- Higher hardness: Ceramic balls are harder than both steel and most potential particle contaminants. This means the bearings can eliminate contaminant particles either by crushing them or pressing them into the (softer) steel rings, where they can be rendered harmless.
- Lower friction: Silicon nitride’s low coefficient of friction enhances wear resistance to enable the bearing to run cooler even under poor lubrication conditions. This means better lubrication, less noise, and lower operating temperatures.
- Higher modulus of elasticity: Ceramic rolling elements have a 50% higher modulus of elasticity than steel. This means increased bearing stiffness and reduced deflection under load to promote reliable performance.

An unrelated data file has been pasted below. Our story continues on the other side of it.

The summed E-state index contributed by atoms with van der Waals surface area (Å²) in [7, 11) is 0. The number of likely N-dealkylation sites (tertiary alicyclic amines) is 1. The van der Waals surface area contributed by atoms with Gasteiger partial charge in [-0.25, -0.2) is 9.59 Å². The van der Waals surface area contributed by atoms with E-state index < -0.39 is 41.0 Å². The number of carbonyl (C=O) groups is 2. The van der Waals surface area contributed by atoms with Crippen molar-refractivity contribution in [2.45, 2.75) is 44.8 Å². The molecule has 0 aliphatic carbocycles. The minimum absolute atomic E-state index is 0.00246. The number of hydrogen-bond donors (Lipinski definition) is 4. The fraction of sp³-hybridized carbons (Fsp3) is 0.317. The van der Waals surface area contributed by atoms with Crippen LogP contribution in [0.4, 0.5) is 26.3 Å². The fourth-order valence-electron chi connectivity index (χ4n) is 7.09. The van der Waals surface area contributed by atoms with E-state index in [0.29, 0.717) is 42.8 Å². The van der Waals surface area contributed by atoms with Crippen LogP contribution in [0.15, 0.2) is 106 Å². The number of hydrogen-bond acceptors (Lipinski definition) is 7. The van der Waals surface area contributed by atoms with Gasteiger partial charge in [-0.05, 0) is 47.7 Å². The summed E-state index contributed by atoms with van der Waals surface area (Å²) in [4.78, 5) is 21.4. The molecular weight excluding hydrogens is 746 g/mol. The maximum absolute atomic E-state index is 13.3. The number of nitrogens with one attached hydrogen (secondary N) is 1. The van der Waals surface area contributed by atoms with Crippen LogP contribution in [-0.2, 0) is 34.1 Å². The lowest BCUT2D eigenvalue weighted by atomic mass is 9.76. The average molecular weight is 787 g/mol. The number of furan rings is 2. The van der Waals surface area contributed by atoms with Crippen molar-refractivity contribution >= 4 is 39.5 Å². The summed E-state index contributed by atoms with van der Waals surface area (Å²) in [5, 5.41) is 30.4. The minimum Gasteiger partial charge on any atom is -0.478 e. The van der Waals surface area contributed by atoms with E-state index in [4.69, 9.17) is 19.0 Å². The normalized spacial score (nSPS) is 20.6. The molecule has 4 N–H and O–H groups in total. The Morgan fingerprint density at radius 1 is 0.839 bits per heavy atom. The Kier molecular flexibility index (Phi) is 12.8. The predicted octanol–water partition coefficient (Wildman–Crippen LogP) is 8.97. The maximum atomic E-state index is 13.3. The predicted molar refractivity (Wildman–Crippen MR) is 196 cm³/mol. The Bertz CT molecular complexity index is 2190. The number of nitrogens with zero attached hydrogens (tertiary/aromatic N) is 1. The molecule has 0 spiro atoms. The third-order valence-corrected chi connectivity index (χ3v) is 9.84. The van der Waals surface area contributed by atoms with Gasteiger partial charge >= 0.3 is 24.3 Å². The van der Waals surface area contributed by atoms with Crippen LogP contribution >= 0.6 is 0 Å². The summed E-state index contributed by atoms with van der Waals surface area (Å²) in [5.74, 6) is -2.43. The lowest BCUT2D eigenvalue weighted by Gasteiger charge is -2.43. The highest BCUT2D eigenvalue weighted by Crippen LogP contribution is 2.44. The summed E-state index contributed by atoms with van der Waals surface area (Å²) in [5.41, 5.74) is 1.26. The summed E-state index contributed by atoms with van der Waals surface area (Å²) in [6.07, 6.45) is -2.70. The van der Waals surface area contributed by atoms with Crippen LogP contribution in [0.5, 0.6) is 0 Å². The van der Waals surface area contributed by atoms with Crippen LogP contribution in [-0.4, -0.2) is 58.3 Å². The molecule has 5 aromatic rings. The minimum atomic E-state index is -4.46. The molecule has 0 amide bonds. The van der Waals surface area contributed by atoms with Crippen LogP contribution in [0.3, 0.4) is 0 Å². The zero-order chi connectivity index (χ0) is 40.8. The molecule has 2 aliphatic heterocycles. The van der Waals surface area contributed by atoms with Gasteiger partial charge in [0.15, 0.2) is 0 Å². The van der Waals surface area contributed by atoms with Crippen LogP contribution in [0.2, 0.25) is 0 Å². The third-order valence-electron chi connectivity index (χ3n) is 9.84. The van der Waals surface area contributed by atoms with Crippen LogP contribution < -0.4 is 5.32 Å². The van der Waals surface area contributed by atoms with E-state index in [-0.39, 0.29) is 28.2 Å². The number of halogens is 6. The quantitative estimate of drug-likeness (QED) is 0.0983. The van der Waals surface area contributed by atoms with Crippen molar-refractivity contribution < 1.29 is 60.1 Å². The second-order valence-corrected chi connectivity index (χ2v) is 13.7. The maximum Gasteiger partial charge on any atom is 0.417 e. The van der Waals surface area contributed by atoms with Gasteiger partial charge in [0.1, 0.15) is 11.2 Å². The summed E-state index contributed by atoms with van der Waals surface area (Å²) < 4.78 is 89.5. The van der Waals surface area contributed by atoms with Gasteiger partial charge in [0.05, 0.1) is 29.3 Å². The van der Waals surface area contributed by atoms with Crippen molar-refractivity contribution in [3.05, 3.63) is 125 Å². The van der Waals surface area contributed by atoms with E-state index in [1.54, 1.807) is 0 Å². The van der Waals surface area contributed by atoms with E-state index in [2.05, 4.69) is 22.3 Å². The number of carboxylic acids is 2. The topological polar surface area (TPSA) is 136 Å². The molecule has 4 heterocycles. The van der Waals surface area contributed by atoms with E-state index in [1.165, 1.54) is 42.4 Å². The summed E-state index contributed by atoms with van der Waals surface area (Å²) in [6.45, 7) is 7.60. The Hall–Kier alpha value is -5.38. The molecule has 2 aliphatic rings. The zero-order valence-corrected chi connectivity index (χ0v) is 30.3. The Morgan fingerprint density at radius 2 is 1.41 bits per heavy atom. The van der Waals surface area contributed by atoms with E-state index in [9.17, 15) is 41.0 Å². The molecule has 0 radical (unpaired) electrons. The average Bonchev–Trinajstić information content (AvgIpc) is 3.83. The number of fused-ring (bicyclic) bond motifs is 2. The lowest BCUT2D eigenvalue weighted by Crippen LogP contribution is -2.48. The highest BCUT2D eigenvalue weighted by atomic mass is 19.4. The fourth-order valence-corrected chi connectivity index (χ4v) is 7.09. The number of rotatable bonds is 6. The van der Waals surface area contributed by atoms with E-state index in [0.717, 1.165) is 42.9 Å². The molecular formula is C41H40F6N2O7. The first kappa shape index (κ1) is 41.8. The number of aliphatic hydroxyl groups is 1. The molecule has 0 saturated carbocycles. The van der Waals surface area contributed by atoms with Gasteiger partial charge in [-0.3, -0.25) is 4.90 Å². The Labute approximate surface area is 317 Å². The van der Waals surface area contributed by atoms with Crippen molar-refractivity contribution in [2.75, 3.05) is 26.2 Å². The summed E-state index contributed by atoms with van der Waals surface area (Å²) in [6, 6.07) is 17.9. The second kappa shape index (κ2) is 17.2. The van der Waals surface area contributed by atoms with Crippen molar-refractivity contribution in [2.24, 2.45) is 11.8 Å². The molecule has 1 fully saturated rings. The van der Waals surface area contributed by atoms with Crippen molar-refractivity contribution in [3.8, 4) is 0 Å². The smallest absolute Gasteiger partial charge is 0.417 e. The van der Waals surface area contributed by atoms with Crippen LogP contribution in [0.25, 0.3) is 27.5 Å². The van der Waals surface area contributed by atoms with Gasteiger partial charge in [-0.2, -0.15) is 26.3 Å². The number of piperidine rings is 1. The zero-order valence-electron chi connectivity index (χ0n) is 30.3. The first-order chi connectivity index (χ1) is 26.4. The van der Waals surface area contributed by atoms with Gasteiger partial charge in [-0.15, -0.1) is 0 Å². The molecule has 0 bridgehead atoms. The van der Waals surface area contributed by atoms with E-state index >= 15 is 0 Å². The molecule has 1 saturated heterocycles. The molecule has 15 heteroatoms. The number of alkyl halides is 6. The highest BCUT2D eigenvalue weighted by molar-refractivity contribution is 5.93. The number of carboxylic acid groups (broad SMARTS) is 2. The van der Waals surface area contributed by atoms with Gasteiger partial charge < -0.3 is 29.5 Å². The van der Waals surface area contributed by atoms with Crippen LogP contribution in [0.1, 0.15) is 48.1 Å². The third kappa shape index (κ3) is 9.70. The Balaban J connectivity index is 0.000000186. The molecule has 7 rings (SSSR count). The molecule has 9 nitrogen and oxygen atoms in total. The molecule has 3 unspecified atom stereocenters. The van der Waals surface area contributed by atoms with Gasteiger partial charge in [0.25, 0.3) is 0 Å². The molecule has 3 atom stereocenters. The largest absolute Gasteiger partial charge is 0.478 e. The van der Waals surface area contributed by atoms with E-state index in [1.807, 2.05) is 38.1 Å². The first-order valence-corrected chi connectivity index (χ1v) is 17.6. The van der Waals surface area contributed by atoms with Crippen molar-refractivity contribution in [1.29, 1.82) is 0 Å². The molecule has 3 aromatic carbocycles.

- Lower coefficient of thermal expansion: Ceramic rolling elements have a thermal expansion of only 29% of similar steel rolling elements. This means less sensitivity to temperature gradients for more accurate pre-load control.
- Lower maintenance and energy costs: Maintenance costs can quickly multiply if a bearing must be changed frequently and an extension in the service life of a bearing without increasing maintenance costs can contribute to reductions in the overall operating cost of equipment. Less friction adds up to lower energy costs.
- Extended service life: Most bearings are designed into applications based on loading conditions and do not take into account factors such as lubrication, contamination, and maintenance. Without proper attention to these external factors, a steel bearing rarely reaches its optimized design and service life. The properties of ceramics combine to hold the promise of service life up to 10 times that of a standard steel bearing.